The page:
With the use of traditional Nordic folk instruments such as the bouzouki, Swedish bagpipe, Jew’s harp, hurdy-gurdie, keyed fiddle, willow-pipe, the recorder and the cow antler, Storm is a cultured listen.
For The Lions slams out 18 tracks of covers that Hatebreed consider influential to their form of music. There are some obvious hardcore selections that won’t come as a surprise to most. Bands like Sick Of It All, Madball, Black Flag, Agnostic Front and Cro Mags are staples of the scene . It’s some of the left field choices that really
make this album interesting.
Swiss band Eluveitie have reappeared with a new offering that is being billed as “an acoustic album” that is the first of a two-part concept series. Despite the use of the term “acoustic,” Evocation 1 is far from having a minimalist folk sound.
Although this is the fifth full length album from this polish death metal/ grindcore band, this is their first CD I have had the opportunity to listen to and I have to say it’s a killer.
Hailing from Los Angeles, Dreaming Dead’s Within One is a memorable and catchy debut album from the band. The music is a blackened mixture of death metal and thrash, and for the most part the combination works here.
The five piece Swedish band Hammerfall started in the late 90s as a power metal side project of members from bands such as In Flames and Dark Tranquility. No Sacrifice, No Victory is now the band’s seventh full-length studio album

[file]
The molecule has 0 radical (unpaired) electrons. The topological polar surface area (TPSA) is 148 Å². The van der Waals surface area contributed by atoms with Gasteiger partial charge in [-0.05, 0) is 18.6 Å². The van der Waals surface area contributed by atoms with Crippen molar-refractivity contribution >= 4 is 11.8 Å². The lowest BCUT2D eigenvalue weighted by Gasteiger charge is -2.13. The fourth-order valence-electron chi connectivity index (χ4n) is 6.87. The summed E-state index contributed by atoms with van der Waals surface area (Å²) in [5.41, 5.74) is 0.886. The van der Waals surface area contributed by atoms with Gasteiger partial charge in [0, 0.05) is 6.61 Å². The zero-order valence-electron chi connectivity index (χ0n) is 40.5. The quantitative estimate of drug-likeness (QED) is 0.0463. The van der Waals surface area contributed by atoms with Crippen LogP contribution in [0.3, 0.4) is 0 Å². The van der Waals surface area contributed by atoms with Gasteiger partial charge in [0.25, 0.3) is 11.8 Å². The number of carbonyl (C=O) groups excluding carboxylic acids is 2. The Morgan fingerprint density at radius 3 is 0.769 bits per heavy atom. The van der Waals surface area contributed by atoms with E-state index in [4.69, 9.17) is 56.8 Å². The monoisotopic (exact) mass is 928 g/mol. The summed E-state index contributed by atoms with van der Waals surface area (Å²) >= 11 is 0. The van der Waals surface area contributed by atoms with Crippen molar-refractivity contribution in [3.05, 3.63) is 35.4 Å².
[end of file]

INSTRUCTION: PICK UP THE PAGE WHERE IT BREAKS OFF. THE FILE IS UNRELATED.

Eight Ways returns to the captivating style explored on Deadlands. Eight Ways departs from that 2002 release in two important ways. First, while Deadlands tapered off around the middle of the album and never recovered, Eight Ways manages to sustain the interest level for its duration. Second, and certainly a key factor in explaining the first point, is the fearless-yet-tasteful exploration. Eight Ways is the sound of a band not only playing to its strengths but successfully extending that core sound.
Back with their sixth full length CD is this old school death metal band which emerged in the mid ’90’s. There is an undeniable influence of Slayer, Sodom and Obituary on this band from Kenosha, Wisconsin; this album is by far is a lot tighter than other albums I’ve purchased by them in the past. From
Kylesa could otherwise be known as “that sludgy-sounding band from Savannah with two drummers.” While technically accurate, this would be a great underestimation of what the band can do. Static Tensions, the latest album from the group, is made up of short but to-the-point songs and, while not a long album, packs quite a punch.
There is no denying the sheer amount of energy that Blackguard bring to the album, as there is hardly a slow moment. The sounds heard here are not new, as almost all the tricks have been heard before with regard to other folk and pagan metal acts. However, judging from both their sound and their image, this doesn’t seem something that the band would deny.